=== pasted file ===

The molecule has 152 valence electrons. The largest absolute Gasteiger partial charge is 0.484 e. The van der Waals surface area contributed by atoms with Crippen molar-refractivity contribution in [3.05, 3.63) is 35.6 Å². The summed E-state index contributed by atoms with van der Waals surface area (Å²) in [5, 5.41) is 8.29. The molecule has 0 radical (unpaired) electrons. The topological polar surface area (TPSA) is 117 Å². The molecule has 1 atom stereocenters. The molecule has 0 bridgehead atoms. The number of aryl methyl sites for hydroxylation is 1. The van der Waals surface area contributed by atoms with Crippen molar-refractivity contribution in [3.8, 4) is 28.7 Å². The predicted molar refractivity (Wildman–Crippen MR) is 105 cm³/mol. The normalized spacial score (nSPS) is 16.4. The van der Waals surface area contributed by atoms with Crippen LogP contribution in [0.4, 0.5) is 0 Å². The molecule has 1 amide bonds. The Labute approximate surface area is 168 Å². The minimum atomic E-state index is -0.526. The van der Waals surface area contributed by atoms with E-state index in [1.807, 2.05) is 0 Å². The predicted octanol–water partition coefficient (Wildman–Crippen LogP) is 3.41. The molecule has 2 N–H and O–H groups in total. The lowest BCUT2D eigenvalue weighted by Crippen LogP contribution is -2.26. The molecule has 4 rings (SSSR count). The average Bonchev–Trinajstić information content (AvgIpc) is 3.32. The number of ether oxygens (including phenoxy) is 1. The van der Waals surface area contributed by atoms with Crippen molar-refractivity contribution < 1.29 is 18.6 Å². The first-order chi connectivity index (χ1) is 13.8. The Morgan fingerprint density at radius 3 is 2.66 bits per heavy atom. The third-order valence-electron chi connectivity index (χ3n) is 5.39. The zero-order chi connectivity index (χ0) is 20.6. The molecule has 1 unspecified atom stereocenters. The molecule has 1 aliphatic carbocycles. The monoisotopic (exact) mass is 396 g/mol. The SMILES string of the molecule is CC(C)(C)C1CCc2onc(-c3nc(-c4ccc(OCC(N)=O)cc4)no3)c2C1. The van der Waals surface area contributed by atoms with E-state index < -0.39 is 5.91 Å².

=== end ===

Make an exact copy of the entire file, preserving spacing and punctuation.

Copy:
The molecule has 152 valence electrons. The largest absolute Gasteiger partial charge is 0.484 e. The van der Waals surface area contributed by atoms with Crippen molar-refractivity contribution in [3.05, 3.63) is 35.6 Å². The summed E-state index contributed by atoms with van der Waals surface area (Å²) in [5, 5.41) is 8.29. The molecule has 0 radical (unpaired) electrons. The topological polar surface area (TPSA) is 117 Å². The molecule has 1 atom stereocenters. The molecule has 0 bridgehead atoms. The number of aryl methyl sites for hydroxylation is 1. The van der Waals surface area contributed by atoms with Crippen molar-refractivity contribution in [3.8, 4) is 28.7 Å². The predicted molar refractivity (Wildman–Crippen MR) is 105 cm³/mol. The normalized spacial score (nSPS) is 16.4. The van der Waals surface area contributed by atoms with Crippen LogP contribution in [0.4, 0.5) is 0 Å². The molecule has 1 amide bonds. The Labute approximate surface area is 168 Å². The minimum atomic E-state index is -0.526. The van der Waals surface area contributed by atoms with E-state index in [1.807, 2.05) is 0 Å². The predicted octanol–water partition coefficient (Wildman–Crippen LogP) is 3.41. The molecule has 2 N–H and O–H groups in total. The lowest BCUT2D eigenvalue weighted by Crippen LogP contribution is -2.26. The molecule has 4 rings (SSSR count). The average Bonchev–Trinajstić information content (AvgIpc) is 3.32. The number of ether oxygens (including phenoxy) is 1. The van der Waals surface area contributed by atoms with Crippen molar-refractivity contribution < 1.29 is 18.6 Å². The first-order chi connectivity index (χ1) is 13.8. The Morgan fingerprint density at radius 3 is 2.66 bits per heavy atom. The third-order valence-electron chi connectivity index (χ3n) is 5.39. The zero-order chi connectivity index (χ0) is 20.6. The molecule has 1 unspecified atom stereocenters. The molecule has 1 aliphatic carbocycles. The monoisotopic (exact) mass is 396 g/mol. The SMILES string of the molecule is CC(C)(C)C1CCc2onc(-c3nc(-c4ccc(OCC(N)=O)cc4)no3)c2C1. The van der Waals surface area contributed by atoms with E-state index < -0.39 is 5.91 Å².